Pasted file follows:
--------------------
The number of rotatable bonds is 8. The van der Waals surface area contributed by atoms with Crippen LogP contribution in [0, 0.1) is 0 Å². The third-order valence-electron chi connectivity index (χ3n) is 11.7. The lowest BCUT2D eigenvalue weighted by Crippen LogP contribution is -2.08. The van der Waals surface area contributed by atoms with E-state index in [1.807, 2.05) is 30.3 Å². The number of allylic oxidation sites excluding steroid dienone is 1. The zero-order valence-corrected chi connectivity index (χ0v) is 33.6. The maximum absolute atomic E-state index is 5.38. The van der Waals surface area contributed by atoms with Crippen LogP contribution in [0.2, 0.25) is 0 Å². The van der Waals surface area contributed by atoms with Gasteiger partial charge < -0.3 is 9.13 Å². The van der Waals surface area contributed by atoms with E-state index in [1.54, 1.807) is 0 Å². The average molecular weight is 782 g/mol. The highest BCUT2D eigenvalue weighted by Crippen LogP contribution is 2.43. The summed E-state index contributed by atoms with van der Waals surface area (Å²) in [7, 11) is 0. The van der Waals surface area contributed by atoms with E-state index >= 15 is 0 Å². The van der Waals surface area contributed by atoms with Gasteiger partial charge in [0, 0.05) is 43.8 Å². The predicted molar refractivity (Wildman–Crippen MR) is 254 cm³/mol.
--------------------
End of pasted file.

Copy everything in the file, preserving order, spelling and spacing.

The number of rotatable bonds is 8. The van der Waals surface area contributed by atoms with Crippen LogP contribution in [0, 0.1) is 0 Å². The third-order valence-electron chi connectivity index (χ3n) is 11.7. The lowest BCUT2D eigenvalue weighted by Crippen LogP contribution is -2.08. The van der Waals surface area contributed by atoms with E-state index in [1.807, 2.05) is 30.3 Å². The number of allylic oxidation sites excluding steroid dienone is 1. The zero-order valence-corrected chi connectivity index (χ0v) is 33.6. The maximum absolute atomic E-state index is 5.38. The van der Waals surface area contributed by atoms with Crippen LogP contribution in [0.2, 0.25) is 0 Å². The van der Waals surface area contributed by atoms with Gasteiger partial charge < -0.3 is 9.13 Å². The van der Waals surface area contributed by atoms with E-state index in [1.54, 1.807) is 0 Å². The average molecular weight is 782 g/mol. The highest BCUT2D eigenvalue weighted by Crippen LogP contribution is 2.43. The summed E-state index contributed by atoms with van der Waals surface area (Å²) in [7, 11) is 0. The van der Waals surface area contributed by atoms with E-state index >= 15 is 0 Å². The van der Waals surface area contributed by atoms with Gasteiger partial charge in [0, 0.05) is 43.8 Å². The predicted molar refractivity (Wildman–Crippen MR) is 254 cm³/mol.